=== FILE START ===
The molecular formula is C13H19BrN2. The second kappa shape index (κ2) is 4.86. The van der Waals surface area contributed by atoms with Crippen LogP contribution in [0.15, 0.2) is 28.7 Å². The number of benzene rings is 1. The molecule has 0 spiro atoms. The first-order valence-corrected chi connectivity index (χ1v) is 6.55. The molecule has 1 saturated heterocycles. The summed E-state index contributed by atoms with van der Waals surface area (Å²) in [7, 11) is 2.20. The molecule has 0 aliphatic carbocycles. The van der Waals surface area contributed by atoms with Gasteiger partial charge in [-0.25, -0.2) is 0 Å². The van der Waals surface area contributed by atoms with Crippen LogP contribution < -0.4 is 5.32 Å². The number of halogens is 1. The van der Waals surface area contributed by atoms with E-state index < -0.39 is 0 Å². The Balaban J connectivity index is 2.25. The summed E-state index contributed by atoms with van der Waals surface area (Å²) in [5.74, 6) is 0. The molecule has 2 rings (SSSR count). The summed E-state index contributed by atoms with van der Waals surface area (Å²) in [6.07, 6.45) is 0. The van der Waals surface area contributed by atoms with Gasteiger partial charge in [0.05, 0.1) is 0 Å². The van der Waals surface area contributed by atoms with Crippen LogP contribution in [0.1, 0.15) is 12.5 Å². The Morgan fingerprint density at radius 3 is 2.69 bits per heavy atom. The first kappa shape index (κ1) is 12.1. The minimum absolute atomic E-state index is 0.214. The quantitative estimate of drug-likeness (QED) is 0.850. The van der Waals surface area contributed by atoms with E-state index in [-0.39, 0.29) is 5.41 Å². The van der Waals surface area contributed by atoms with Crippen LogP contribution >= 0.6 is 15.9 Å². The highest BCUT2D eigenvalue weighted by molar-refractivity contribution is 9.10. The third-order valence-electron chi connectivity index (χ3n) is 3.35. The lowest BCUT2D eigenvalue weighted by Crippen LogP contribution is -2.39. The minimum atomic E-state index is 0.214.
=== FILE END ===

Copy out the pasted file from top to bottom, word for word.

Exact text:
The molecular formula is C13H19BrN2. The second kappa shape index (κ2) is 4.86. The van der Waals surface area contributed by atoms with Crippen LogP contribution in [0.15, 0.2) is 28.7 Å². The number of benzene rings is 1. The molecule has 0 spiro atoms. The first-order valence-corrected chi connectivity index (χ1v) is 6.55. The molecule has 1 saturated heterocycles. The summed E-state index contributed by atoms with van der Waals surface area (Å²) in [7, 11) is 2.20. The molecule has 0 aliphatic carbocycles. The van der Waals surface area contributed by atoms with Gasteiger partial charge in [-0.25, -0.2) is 0 Å². The van der Waals surface area contributed by atoms with Crippen LogP contribution < -0.4 is 5.32 Å². The number of halogens is 1. The van der Waals surface area contributed by atoms with E-state index < -0.39 is 0 Å². The Balaban J connectivity index is 2.25. The summed E-state index contributed by atoms with van der Waals surface area (Å²) in [5.74, 6) is 0. The molecule has 2 rings (SSSR count). The summed E-state index contributed by atoms with van der Waals surface area (Å²) in [6.07, 6.45) is 0. The van der Waals surface area contributed by atoms with Gasteiger partial charge in [0.05, 0.1) is 0 Å². The van der Waals surface area contributed by atoms with Crippen LogP contribution in [0.1, 0.15) is 12.5 Å². The Morgan fingerprint density at radius 3 is 2.69 bits per heavy atom. The first kappa shape index (κ1) is 12.1. The minimum absolute atomic E-state index is 0.214. The quantitative estimate of drug-likeness (QED) is 0.850. The van der Waals surface area contributed by atoms with E-state index in [-0.39, 0.29) is 5.41 Å². The van der Waals surface area contributed by atoms with Crippen LogP contribution >= 0.6 is 15.9 Å². The highest BCUT2D eigenvalue weighted by molar-refractivity contribution is 9.10. The third-order valence-electron chi connectivity index (χ3n) is 3.35. The lowest BCUT2D eigenvalue weighted by Crippen LogP contribution is -2.39. The minimum atomic E-state index is 0.214.